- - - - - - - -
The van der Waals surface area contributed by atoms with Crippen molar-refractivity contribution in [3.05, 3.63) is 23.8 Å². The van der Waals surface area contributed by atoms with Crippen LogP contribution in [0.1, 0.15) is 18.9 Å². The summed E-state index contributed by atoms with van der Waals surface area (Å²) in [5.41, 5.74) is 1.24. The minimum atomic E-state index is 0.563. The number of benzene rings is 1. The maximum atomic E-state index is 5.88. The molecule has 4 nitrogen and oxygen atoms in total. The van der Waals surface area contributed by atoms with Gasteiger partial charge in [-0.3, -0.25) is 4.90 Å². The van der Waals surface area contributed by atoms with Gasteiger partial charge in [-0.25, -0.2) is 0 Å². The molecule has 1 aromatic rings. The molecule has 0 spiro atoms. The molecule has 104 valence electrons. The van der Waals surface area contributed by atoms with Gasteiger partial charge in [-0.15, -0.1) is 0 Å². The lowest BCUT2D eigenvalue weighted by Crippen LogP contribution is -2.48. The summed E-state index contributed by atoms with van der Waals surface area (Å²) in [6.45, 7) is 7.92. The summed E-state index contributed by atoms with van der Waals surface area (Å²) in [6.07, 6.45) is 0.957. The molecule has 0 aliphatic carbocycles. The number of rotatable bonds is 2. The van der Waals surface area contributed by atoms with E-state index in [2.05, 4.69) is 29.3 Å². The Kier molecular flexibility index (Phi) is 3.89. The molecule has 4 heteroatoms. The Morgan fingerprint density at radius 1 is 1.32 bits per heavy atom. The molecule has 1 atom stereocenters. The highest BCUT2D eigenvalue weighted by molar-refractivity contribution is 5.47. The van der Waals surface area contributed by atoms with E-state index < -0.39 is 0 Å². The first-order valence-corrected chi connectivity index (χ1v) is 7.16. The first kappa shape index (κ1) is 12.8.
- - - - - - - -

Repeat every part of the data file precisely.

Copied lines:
The van der Waals surface area contributed by atoms with Crippen molar-refractivity contribution in [3.05, 3.63) is 23.8 Å². The van der Waals surface area contributed by atoms with Crippen LogP contribution in [0.1, 0.15) is 18.9 Å². The summed E-state index contributed by atoms with van der Waals surface area (Å²) in [5.41, 5.74) is 1.24. The minimum atomic E-state index is 0.563. The number of benzene rings is 1. The maximum atomic E-state index is 5.88. The molecule has 4 nitrogen and oxygen atoms in total. The van der Waals surface area contributed by atoms with Gasteiger partial charge in [-0.3, -0.25) is 4.90 Å². The van der Waals surface area contributed by atoms with Gasteiger partial charge in [-0.25, -0.2) is 0 Å². The molecule has 1 aromatic rings. The molecule has 0 spiro atoms. The molecule has 104 valence electrons. The van der Waals surface area contributed by atoms with Gasteiger partial charge in [-0.15, -0.1) is 0 Å². The lowest BCUT2D eigenvalue weighted by Crippen LogP contribution is -2.48. The summed E-state index contributed by atoms with van der Waals surface area (Å²) in [6.45, 7) is 7.92. The summed E-state index contributed by atoms with van der Waals surface area (Å²) in [6.07, 6.45) is 0.957. The molecule has 0 aliphatic carbocycles. The number of rotatable bonds is 2. The van der Waals surface area contributed by atoms with E-state index in [2.05, 4.69) is 29.3 Å². The Kier molecular flexibility index (Phi) is 3.89. The molecule has 4 heteroatoms. The Morgan fingerprint density at radius 1 is 1.32 bits per heavy atom. The molecule has 1 atom stereocenters. The highest BCUT2D eigenvalue weighted by molar-refractivity contribution is 5.47. The van der Waals surface area contributed by atoms with E-state index < -0.39 is 0 Å². The first-order valence-corrected chi connectivity index (χ1v) is 7.16. The first kappa shape index (κ1) is 12.8.